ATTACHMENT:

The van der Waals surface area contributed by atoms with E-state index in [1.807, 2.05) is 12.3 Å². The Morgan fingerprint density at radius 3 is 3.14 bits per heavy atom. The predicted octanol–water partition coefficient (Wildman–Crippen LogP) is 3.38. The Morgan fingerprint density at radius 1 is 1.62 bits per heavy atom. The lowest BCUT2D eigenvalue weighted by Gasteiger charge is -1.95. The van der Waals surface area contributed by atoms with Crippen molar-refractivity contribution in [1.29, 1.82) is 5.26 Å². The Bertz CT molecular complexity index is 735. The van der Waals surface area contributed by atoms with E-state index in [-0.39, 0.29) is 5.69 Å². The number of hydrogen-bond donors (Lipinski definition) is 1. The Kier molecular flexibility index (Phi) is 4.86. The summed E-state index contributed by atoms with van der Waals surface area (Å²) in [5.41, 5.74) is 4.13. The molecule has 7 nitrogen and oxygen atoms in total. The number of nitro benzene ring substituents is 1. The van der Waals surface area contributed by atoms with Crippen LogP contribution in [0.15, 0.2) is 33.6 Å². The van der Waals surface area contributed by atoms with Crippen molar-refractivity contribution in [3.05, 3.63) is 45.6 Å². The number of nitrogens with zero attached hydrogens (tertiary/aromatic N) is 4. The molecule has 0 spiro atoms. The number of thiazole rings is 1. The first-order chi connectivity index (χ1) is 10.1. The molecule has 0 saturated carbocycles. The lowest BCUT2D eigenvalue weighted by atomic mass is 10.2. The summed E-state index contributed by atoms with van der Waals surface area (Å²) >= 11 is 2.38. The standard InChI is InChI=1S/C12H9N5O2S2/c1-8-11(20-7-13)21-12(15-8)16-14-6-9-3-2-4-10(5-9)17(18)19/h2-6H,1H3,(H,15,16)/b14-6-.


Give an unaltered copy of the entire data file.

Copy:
The van der Waals surface area contributed by atoms with E-state index in [1.807, 2.05) is 12.3 Å². The Morgan fingerprint density at radius 3 is 3.14 bits per heavy atom. The predicted octanol–water partition coefficient (Wildman–Crippen LogP) is 3.38. The Morgan fingerprint density at radius 1 is 1.62 bits per heavy atom. The lowest BCUT2D eigenvalue weighted by Gasteiger charge is -1.95. The van der Waals surface area contributed by atoms with Crippen molar-refractivity contribution in [1.29, 1.82) is 5.26 Å². The Bertz CT molecular complexity index is 735. The van der Waals surface area contributed by atoms with E-state index in [-0.39, 0.29) is 5.69 Å². The number of hydrogen-bond donors (Lipinski definition) is 1. The Kier molecular flexibility index (Phi) is 4.86. The summed E-state index contributed by atoms with van der Waals surface area (Å²) in [5.41, 5.74) is 4.13. The molecule has 7 nitrogen and oxygen atoms in total. The number of nitro benzene ring substituents is 1. The van der Waals surface area contributed by atoms with Crippen LogP contribution in [0.15, 0.2) is 33.6 Å². The van der Waals surface area contributed by atoms with Crippen molar-refractivity contribution in [3.05, 3.63) is 45.6 Å². The number of nitrogens with zero attached hydrogens (tertiary/aromatic N) is 4. The molecule has 0 spiro atoms. The number of thiazole rings is 1. The first-order chi connectivity index (χ1) is 10.1. The molecule has 0 saturated carbocycles. The lowest BCUT2D eigenvalue weighted by atomic mass is 10.2. The summed E-state index contributed by atoms with van der Waals surface area (Å²) >= 11 is 2.38. The standard InChI is InChI=1S/C12H9N5O2S2/c1-8-11(20-7-13)21-12(15-8)16-14-6-9-3-2-4-10(5-9)17(18)19/h2-6H,1H3,(H,15,16)/b14-6-.